CFI Urges Senators to Ensure Secularists Protected by International Religious Freedom Envoy Bill

December 18, 2013

The Center for Inquiry (CFI) on Wednesday, December 17, 2013 urged leaders of the Senate Committee on Foreign Relations to ensure an international religious freedom bill before the Committee protects secularists and dissidents, including the non-religious. 

This afternoon the Committee is expected to consider Senate Bill 653, otherwise known as the Near East and South Central Asia Religious Freedom Act of 2013. This bill would create a special envoy within the State Department to promote the religious freedom of minorities in the Near East and South Central Asia, including countries such as Egypt, Iran, Iraq, Afghanistan, and Pakistan. The House of Representatives approved the measure in September.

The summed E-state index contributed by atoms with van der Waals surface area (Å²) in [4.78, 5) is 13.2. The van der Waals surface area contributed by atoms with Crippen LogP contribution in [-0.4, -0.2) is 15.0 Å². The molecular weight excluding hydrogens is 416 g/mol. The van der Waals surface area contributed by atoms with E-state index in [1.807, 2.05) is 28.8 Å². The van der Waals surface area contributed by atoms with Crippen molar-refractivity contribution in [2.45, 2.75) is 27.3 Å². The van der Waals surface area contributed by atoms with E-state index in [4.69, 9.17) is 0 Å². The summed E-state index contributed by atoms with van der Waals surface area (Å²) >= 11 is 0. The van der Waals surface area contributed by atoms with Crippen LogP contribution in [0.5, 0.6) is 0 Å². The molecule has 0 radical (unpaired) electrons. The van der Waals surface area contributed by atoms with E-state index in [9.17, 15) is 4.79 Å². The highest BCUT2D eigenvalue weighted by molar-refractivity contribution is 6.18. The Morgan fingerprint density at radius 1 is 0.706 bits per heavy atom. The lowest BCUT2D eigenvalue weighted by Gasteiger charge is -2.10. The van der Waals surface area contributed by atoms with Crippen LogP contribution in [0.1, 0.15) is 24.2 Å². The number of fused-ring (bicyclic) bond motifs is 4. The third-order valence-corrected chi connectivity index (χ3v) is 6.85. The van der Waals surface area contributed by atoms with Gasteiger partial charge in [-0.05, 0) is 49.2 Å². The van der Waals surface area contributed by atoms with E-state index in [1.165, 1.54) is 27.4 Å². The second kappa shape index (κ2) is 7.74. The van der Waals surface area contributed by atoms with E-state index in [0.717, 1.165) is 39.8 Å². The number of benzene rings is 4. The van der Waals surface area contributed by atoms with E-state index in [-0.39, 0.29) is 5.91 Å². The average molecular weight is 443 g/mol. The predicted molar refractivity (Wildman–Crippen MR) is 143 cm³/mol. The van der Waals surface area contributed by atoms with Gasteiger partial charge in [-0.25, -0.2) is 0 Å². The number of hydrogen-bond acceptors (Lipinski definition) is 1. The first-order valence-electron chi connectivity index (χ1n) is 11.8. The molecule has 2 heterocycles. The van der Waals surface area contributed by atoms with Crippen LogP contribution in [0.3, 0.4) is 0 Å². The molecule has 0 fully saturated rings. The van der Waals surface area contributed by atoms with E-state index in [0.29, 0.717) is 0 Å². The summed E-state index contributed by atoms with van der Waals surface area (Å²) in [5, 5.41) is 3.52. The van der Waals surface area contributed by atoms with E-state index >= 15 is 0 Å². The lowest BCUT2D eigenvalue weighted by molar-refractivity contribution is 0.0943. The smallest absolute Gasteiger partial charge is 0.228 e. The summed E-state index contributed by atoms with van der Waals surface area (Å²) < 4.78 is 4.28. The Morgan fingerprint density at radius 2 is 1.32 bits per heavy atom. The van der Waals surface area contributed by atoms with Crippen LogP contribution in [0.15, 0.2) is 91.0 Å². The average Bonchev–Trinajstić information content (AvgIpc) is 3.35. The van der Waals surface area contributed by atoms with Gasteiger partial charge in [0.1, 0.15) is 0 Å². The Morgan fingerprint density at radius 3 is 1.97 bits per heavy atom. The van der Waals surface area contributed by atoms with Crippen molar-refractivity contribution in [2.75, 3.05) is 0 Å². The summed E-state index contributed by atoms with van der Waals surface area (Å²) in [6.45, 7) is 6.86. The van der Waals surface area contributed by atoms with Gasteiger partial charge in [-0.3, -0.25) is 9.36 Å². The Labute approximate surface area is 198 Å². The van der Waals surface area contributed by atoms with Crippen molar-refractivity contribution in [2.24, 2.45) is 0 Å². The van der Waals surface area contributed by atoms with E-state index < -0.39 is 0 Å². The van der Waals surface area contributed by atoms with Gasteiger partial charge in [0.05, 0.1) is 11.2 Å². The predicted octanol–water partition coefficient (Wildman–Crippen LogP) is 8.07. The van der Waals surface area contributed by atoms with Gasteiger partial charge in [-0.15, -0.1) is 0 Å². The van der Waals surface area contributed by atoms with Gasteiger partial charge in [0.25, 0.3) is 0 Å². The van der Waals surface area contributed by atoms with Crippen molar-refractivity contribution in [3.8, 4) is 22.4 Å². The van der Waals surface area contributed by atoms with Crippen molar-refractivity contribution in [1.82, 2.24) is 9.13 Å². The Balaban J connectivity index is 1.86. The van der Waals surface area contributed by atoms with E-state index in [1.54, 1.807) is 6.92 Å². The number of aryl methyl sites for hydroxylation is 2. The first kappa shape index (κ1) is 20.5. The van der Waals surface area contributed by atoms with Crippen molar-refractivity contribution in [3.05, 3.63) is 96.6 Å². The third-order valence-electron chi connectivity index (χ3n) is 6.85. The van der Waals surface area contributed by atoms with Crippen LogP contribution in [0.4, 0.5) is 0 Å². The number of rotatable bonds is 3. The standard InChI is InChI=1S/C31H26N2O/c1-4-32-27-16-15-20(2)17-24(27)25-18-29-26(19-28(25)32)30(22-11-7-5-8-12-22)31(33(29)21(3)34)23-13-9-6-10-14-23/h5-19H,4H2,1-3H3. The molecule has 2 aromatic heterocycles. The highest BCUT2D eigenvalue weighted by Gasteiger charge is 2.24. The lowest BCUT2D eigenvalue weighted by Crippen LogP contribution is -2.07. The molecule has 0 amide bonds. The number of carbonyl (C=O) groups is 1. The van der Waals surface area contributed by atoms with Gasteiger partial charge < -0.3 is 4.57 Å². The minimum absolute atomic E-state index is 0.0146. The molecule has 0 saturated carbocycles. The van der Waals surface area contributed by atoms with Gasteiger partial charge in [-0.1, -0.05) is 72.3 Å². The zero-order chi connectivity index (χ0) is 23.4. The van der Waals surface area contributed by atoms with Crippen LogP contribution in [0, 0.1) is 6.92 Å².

While CFI takes no official position on this bill, and we applaud Congress for taking seriously the issue of international religious freedom, we do have concerns over the narrow scope of the envoy’s proposed work.

Our letter, submitted to chairman Sen. Robert Menendez (D-NJ) and ranking member Bob Corker (R-TN), states in part: 

“We urge you to reiterate to your colleagues on the Senate Committee on Foreign Relations that any and all international religious freedom work performed by the United States government should include protecting the rights of all persons – religious and non-religious alike. As understood in both American and international law, the term “religious minorities” is not limited to Christians, Muslims, and Jews, but persons of all faith traditions, as well as persons of no faith. Creating a governmental position that monitors only certain religious groups not only violates the spirit, if not the letter of the Establishment Clause, but unfairly leaves out other persecuted groups that equally deserve our help.”

You can read the full letter here.